Re: Rentals in Cohousing--decisionmaking
From: Anna Yamada (
Date: Thu, 18 Nov 93 07:54 CST
Dig it.  A lotta times the word "Consensus" in the squatter movement on
the Lower East Side is bandied about when no one wants to admit they are a
special clique intent on imposing their wills, interests, political
viewpoints, and agendas on the whole group.  It can also often mean "ad
hoc, de facto, rule-of-the-strong, by-the-strong, for-the-strong".  Very
Lord of the Flies.  And these guys were trained in non-violent group
process by the War Resister's League, many of whom have praacticed
Theravadan Meditation and taken vows of Right Living.

Pearls to the swine.  Beware!

On Wed, 17 Nov 1993, Robert Hartman wrote:

> > From: ralynch [at] (Richard Lynch)
> > Subject: Re: Rentals in Cohousing--decisionmaking
> I'd like to comment on the very interesting discussion about how to
> deal with conflicting interests between renters and owners.  Jim
> Ratliff proposed the idea of a formal division based on decision
> content.  Richard Lynch makes an interesting case against a-priori
> formalisms of that type.
> I had a number of really bad experiences in consensus-based
> organizations when I was in college that left a bad taste in my mouth.
> Consensus is not a panacea.  It can lead to bad will and bad decisions
> when people have hidden agendas or problems with self-acceptance.
> Covert and overt politicking can expand to fill all of the available
> time and energy when the rules and the agendas aren't clear.  People
> can get scapegoated and ostracised when they are misunderstood, when
> they stand up to the group, or when they feel threatened for any
> reason.  Back in the days before the concepts of emotional boundaries
> and projection were widely understood, an informal group process was
> not always a safe or sane place in which to make important decisions.
> So I've tended to favor rules and criteria over group process.
> However, my mind is beginning to change as a result of some recent good
> experiences with group process.  But I must add the caution that these
> have occurred in the context of a graduate program in psychology with
> people who are clearly well-intended and have done significant work on
> themselves.  Even so, many of our large group (~30 people) meetings are
> a complete morass.  But every once in a while we get the hang of things
> and when that happens it's magical.
> I think that there are prerequisites for a reasonable shot at a
> successful consensus process.  First, each person must be capable of
> recognizing when he or she is taking things too personally.  Another
> way of saying this is that people must be able to call themselves on
> their own self-deceptions.  Because if they can't, the group will end
> up processing that material with them.  This is fine when the group has
> or is willing to make the time.  But even then, there are times in a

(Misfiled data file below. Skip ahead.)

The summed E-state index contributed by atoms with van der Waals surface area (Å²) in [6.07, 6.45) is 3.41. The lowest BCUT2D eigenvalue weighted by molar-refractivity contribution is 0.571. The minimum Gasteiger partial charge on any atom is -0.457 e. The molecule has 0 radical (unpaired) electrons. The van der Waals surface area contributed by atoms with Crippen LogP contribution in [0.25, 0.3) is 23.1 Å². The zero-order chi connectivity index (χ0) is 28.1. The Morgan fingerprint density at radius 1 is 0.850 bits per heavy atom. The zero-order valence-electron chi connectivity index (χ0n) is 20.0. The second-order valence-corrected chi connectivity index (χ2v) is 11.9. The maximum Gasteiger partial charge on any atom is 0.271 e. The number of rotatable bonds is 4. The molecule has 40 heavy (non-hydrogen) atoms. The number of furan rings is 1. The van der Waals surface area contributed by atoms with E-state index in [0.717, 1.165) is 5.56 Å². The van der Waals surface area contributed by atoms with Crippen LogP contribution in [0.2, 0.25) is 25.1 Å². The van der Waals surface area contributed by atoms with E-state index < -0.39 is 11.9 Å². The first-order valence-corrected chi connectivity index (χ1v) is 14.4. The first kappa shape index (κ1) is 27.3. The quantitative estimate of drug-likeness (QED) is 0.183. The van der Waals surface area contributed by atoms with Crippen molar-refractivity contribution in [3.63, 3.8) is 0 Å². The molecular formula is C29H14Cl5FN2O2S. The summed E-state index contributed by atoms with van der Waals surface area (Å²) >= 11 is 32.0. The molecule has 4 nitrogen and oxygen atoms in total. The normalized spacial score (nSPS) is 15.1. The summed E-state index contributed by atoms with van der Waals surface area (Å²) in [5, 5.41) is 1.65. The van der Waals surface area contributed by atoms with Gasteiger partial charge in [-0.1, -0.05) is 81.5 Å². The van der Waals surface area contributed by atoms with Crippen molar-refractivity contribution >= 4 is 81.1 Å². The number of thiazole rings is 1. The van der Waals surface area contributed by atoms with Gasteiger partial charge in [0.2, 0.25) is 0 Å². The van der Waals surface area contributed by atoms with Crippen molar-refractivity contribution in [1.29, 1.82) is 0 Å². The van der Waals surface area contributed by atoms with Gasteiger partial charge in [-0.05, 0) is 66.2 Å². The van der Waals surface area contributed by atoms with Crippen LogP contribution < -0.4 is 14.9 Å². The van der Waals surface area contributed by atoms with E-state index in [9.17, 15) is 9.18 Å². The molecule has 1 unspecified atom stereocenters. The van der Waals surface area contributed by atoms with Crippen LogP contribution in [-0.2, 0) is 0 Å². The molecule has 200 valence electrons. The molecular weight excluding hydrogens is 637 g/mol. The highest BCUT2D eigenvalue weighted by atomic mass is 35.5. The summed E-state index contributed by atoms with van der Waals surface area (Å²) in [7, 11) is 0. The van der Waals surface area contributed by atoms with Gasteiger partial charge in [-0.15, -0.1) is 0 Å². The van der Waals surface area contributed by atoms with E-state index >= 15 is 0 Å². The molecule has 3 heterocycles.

> person's life where no matter how much effort a group puts in, she or
> he just isn't ready to "get it."  And if that's the case, the group
> will feel stymied and may take it out on that person.
> Another prerequisite is that people must be honest forthcoming about
> their agendas.  They must make a commitment to bring their issues to
> the group as a whole.  Side-band communication should be limited to
> reality checks.  "Did I really hear what I thought I heard?"  ... "Yes
> you did."  People need to verify their perceptions to achieve clarity.
> But once a concern is validated, it must be brought to the group.
> For instance, in the case of a conflict between renters and owners,
> each person who has an interest must state his or her position fully.
> The group cannot make a sound decision unless it has all of the
> pertinent information, and that includes knowing about the hopes and
> aspirations of the people involved.
> People must make a number of commitments to preserve the safety of
> the space.  They must agree to honor each other's emotional
> boundaries and own their own projections, speak only for themselves,
> listen for their position to be stated before speaking, and make the
> effort to speak up when they really need to.  Most importantly,
> people must take personal responsibility for working through their
> own emotional issues that working in any group brings out.  It helps
> if the group can make a commitment to support that work, but that
> may not always be feasible.  However, the group must make a
> commitment to honor each individual as a full human being, and
> provide whatever support it can.
> Within a framework of emotional safety, I believe that consensus
> process can live up to its promise.  But without those prerequisites,
> I'll take a ballot any day.  Because without that, consensus process is
> either a sham or a misguided experiment, and if I'm going to get
> screwed with anyway, at least I can vote the bums out.
> -r

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